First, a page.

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Secrets to Changing Kid's Annoying Behaviours Written by our Guest Parenting Educator and Author Michael Grose
What do your kids do to annoy you?
Do they fight?
Do they nag incessantly?
Perhaps, you have a child who continually whines to get what they want? Or does it drive you crazy when kids always leave their toys/clothes/towels lying around despite your constant reminders?
How to bring about a change in behaviour is a common parenting challenge. Here are four tips that will help bring about a behavioural change, if you are persistent and patient.
These ideas also work gang-busters on adults so if your partner has an annoying habit or behaviour that you’d like to alter then you can practise on them!!
Tip 1: Change your initial response. Think how you normally respond to kids’ annoying behaviours, and then do something different. Rather than remind kids to pick up toys, remove them. Move away from whining rather than tell remind them stop. Repetitive behaviours happen because of the pay-off they get so change the pay-off to change the behaviour.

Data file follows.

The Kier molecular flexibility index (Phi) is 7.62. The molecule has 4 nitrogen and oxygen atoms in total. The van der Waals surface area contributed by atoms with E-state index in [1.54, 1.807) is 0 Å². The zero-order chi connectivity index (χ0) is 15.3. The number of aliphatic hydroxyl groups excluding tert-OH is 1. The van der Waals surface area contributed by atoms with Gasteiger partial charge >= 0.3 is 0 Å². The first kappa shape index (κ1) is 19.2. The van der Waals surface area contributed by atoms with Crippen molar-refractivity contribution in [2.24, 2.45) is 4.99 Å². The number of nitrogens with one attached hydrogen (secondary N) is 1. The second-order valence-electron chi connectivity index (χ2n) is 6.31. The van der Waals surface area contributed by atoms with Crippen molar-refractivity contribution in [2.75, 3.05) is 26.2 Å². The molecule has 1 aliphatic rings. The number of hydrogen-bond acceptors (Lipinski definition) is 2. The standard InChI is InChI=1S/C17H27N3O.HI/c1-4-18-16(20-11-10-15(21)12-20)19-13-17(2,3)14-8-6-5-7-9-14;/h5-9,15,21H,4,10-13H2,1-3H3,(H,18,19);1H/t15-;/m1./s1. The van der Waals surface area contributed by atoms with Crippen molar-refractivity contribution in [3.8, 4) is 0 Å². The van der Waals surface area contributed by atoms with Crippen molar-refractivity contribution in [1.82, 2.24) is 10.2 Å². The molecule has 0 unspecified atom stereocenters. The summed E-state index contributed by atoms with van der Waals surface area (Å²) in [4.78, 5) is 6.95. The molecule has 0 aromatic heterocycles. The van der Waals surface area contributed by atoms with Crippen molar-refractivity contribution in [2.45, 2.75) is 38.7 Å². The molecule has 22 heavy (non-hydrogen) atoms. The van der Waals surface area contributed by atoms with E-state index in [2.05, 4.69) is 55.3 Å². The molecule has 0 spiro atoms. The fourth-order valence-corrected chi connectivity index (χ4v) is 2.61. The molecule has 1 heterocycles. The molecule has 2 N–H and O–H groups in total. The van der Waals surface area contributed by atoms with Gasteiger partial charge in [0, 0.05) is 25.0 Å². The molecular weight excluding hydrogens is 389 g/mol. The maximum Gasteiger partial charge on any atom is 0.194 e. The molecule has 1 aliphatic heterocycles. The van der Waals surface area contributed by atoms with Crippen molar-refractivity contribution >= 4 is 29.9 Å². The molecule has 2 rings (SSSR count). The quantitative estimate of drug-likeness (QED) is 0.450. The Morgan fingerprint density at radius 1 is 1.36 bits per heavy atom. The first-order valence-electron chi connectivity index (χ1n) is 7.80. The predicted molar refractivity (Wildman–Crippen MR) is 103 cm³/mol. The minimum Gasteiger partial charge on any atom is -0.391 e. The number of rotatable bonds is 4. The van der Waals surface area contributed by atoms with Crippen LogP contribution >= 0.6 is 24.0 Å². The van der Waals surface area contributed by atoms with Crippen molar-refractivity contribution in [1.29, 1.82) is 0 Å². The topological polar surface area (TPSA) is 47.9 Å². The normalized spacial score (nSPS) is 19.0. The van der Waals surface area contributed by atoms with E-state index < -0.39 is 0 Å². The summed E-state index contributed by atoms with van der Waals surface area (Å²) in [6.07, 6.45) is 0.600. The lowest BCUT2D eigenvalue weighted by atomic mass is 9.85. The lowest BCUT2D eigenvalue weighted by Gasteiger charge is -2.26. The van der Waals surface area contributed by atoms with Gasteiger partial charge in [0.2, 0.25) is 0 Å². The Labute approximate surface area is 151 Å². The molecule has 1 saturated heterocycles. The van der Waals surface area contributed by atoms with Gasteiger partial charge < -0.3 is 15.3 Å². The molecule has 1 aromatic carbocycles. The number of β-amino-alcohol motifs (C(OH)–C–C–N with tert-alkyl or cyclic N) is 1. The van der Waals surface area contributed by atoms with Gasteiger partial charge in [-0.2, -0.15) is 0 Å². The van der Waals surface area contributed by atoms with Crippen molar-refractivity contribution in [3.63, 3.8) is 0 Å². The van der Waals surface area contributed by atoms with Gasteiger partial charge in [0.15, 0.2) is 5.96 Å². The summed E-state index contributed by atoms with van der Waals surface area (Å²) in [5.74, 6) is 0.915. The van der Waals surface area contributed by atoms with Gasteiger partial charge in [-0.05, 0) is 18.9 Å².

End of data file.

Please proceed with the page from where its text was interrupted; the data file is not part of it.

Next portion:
Tip 2: Practise new or better behaviours. There are times when it’s useful to practise, role play or rehearse better behaviours. Want a child to stay in bed when they wake in the middle of the night rather than visit you? You’ll increase the chance of success dramatically if you role play with your child during the day waking up, turning on the light and reading a book. Do it a number of times and he’s more likely to do it at night.
Tip 3: Minimise the attention you give to behaviours you don’t want. That means when kids ignore your brilliant suggestions and continue with an old behaviour then, ignore it, sidestep it or implement a consequence but don’t nag or harp on it. It takes time to change ingrained behaviours.
Tip 4: Spotlight the appropriate behaviour. Show your sincere appreciation when kids behave in the desired way. We often take kids for granted, or rather we are hard-wired to give kids NO recognition for doing the right thing, but we give them plenty of B-grade attention when they misbehave. The behaviours you focus EXPAND so set your antennae to pick up the good rather than the annoying behaviours.
Like any process it will work if you stick to it and follow through. Star charts are one option, but I think they are for parents’ benefit more than the kids as they act as good reminders for us to focus on their good behaviours.
One more thing!
Expect kids’ annoying behaviours to get worse before they improve as they are just trying to work out if you really mean it when you change! That’s why persistence and patience are your greatest allies in this process.